While Shara glows with effort, our attention is turned to the hottest new producer on Broadway, one Georges Bejart. Yes, the very same Georges who was Shara’s old flame Junaque’s fiancee’. Small world, neh? Unbeknowst to Shara, Junaque and Georges have come to New York. Georges puts himself in Shara’s way. They reunite – somewhat ambiguously. Georges invites Shara to come out with him on his yacht. They reminisce about life in Belgium, talk about Junaque and in a weak moment, they kiss. Shara takes herself off alone after the date, obviously regretting that kiss.

Walking alone at night, we follow Shara’s long shadow as she returns home. Her steps slow down, stop, and we see her face in stunned horror. But what she is gazing on is not a stalker or rapist – we look past her shoulder to see huge posters of Broadway’s newest star, Shelle Bejart about whom we have heard so much. To Shara’s shock, there, staring down at her, is Junaque.

This was absolutely the BEST moment of the entire series. Great visual, great spin on what was a sort of tired scene. I recommend reading this volume just for this moment.

Shara returns to her apartment, surprising her friends with the statement that she will, after all, return to the stage. Immediately, their play, “Success,” becomes a success.

Georges is still being rebuffed by Junaque/Shelle, who has taken up drinking, as well as becoming unpalatably spoiled. But we can see that it’s all because of her breakup with Shara. Georges can too and it isn’t making him happy. He pays a visit to Shara after her show to give her flowers, but she’s more interested in what he can tell her of Junaque than in his good wishes.

Quite accidentally, Junaque learns of Shara’s “Success” and is just as shocked as Shara was to find that she is in New York. She goes on stage that night, acting with all her heart – not for the audience, but for her lost love. (One of the charming things about Applause is that we get to watch the actual plays. This becomes more important to the plot as time goes on.)

Georges talks to Shara’s friends Alfie and Gerald, about producing a play with Shara in it. Alfie is asked to write the script. Georges also starts putting pressure on Junaque/Shelle to marry him, since that was a condition of him bringing her to New York.

Now that she knows that Shelle, nee’ Junaque is in the city, Shara tries to see her and bring her flowers after her show, but she can’t face Junaque, so she runs away.

The next chapter opens up – as the next several will – with newspaper and magazine articles on the two women, to show their parallel path to stardom. So close, they all seem to say, but so far.

It has been decided, the two will star in a play together, produced by Georges. They are invited to be on a TV gala affair hosted by an incredibly talented and beloved older actress, Katherine Reed, (who apparently has been searching for a woman who is very important to her for many years.) As part of the show, they’re given a basic plot and a setting and asked to quick read a script, then ad lib the rest of the scene. The scene appears to be about two jealous lovers….their performance is unsettingly realistic. Everyone watching it flipped out – it’s like they *were* jealous lovers. But that can’t be – this is the first time Kisaragi Shara and Shelle Bejart have ever met!

The show ends with Reed singing a few songs and bidding show business goodbye. It’s a huge hit. Shara watches as Junaque and Georges drive off together. In the car, Junaque opens a book that Shara has given her – it’s the script from Manon Lescaut, the play they had performed together in school. Inside is a note…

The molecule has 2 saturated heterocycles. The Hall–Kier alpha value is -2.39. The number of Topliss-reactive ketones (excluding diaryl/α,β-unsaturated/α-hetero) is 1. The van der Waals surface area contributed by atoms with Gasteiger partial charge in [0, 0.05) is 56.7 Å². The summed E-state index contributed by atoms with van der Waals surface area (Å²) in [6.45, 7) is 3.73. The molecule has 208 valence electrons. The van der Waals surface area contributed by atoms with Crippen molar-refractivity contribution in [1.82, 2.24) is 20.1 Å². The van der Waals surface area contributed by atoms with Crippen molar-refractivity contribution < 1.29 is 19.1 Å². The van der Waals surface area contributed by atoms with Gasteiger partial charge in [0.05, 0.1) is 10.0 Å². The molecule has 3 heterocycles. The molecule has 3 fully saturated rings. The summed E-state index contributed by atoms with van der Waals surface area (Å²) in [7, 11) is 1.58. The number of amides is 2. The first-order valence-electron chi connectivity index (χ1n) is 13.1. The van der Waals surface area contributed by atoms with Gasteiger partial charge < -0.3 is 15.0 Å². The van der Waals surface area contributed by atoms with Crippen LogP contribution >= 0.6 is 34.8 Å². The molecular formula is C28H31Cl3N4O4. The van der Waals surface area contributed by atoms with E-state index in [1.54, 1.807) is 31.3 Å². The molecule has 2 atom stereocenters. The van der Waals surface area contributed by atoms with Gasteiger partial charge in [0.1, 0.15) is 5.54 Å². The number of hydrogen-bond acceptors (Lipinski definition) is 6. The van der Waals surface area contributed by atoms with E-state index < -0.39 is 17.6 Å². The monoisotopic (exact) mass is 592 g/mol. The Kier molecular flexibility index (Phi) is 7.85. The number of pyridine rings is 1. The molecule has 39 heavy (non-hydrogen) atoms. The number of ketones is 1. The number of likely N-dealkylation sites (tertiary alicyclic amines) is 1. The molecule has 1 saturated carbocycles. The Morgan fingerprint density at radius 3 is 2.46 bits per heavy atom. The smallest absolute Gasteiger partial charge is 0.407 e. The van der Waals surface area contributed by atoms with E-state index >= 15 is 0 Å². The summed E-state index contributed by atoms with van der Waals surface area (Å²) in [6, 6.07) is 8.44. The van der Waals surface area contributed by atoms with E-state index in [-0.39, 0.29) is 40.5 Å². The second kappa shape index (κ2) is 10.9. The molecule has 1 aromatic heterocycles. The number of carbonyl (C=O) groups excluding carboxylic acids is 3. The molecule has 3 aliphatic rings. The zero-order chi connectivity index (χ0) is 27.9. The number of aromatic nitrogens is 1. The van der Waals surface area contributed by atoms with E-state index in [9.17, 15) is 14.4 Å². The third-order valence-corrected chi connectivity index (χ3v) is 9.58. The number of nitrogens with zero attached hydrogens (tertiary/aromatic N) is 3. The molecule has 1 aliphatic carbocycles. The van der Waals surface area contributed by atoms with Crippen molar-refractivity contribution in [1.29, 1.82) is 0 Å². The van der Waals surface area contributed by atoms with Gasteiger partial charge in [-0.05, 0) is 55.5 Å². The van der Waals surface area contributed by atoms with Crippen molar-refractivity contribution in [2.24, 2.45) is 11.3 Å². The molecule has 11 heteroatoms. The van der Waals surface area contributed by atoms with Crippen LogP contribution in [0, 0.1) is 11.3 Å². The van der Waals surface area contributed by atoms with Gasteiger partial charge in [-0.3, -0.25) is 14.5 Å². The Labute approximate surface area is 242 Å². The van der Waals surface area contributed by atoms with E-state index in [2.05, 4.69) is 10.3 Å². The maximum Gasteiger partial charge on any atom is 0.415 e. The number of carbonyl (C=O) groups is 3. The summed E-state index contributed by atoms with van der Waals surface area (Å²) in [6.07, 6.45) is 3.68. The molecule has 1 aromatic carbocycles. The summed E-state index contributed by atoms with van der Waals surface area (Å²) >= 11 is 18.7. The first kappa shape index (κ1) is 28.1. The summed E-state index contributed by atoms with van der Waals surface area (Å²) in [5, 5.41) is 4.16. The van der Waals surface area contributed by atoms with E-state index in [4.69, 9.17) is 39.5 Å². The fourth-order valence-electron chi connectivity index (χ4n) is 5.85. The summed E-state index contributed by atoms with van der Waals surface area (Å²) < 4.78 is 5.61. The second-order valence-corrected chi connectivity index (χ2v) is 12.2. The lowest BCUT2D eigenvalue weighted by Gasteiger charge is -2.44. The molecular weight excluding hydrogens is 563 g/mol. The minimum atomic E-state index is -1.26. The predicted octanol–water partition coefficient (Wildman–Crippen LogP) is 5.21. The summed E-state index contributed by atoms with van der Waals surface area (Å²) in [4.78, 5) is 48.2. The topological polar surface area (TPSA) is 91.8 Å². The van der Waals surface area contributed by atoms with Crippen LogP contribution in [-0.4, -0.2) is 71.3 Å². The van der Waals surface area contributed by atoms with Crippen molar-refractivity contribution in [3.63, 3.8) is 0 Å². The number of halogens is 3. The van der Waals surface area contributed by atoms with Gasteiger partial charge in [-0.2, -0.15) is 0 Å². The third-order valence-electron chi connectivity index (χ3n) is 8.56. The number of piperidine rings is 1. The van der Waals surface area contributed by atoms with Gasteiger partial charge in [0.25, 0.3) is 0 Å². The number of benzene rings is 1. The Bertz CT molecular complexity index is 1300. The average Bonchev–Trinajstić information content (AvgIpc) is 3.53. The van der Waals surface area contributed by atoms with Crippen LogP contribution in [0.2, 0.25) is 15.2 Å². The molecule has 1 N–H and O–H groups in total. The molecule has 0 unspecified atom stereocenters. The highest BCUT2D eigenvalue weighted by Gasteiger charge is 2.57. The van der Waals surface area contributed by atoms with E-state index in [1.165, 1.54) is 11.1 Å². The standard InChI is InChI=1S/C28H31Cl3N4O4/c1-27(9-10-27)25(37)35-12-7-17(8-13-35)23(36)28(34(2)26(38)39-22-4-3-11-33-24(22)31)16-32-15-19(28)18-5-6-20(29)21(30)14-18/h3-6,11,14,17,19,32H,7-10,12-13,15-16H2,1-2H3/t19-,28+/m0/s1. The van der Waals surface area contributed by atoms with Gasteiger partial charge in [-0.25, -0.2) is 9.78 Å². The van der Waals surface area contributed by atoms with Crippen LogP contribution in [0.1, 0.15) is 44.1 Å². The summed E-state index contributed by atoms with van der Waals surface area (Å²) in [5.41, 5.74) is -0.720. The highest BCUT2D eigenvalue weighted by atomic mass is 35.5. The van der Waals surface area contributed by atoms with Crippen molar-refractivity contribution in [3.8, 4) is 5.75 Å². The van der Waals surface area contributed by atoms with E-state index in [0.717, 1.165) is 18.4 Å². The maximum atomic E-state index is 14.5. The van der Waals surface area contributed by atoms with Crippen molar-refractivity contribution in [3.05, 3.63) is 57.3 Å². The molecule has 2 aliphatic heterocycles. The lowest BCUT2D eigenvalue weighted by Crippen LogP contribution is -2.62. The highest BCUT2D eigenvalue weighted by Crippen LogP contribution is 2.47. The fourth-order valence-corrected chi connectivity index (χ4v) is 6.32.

Junaque tells the driver to stop then, despite Georges protests, gets out of the car and runs back and into Shara’s arms. Without a word to her friends, Shara and Junaque hop into a cab and take off. They run, as they did when they were young, to the shore. After many a confession, of love, of loss, of forgiveness, they spend the night together in a house by the ocean that Junaque has conveniently bought.

But. Georges finds them there, and tells Junaque to return with him, she has a show to do. Junaque writes Shara a note to wait for her and leaves. When she wakes up alone, Shara rejects the note – and with it, Junaque, vowing to never wait another second for her. Junaque calls the house, but no one answers. Shara is gone.

Meanwhile, the older actress who hosted the TV show, Katherine Reed, gets news of the woman she has been searching for for years, her beloved Maggie….who died three years ago.

The books ends with Broadway at 8PM, when fortunes and careers end and begin.

While not a happy little volume, this volume is *good*. Art, story, character, all good. It is admittedly a little high on the melodrama, but it’s a romance manga – it must be forgiven as a handwave. Can anyone say “soap opera?” ^_^ There’s also hardly any sign of the shoujo manga it had been. This manga is all josei. Everyone looks and acts all grown up. Seriously good art – that one scene with the posters is worth the price of admission right there, and Shara and Junaque get one blissful night together. IMHO, all quite excellent.

Ratings:

Art – 8
Story – 7
Characters – 7
Yuri – 9
Service – 3
Overall – 7

Don’t get too weepy yet, there’s even MORE melodrama to come! ^_^

Send to Kindle




Yuri Manga: Applause, Volume 1

June 25th, 2007

This is a title that has been on my “meaning to read” list for *ever*. Last month, completely by coincidence, as I was leaving that haven for used, obscure and hard-to-find manga, Book-Off, the title caught my eye from a shelf I never look at. Lo and behold! They had the complete set in reprint. So today’s review is dedicated to Wendy, who kept ragging on me to read it.

And here we are, at the first volume of classic Yuri manga Applause by Ariyoshi Kyouko. which is still in print and available over at Amazon JP. If you’re really into shoujo manga, you may recognize the mangaka’s name as the author of Swan, which is now out in an English-language edition.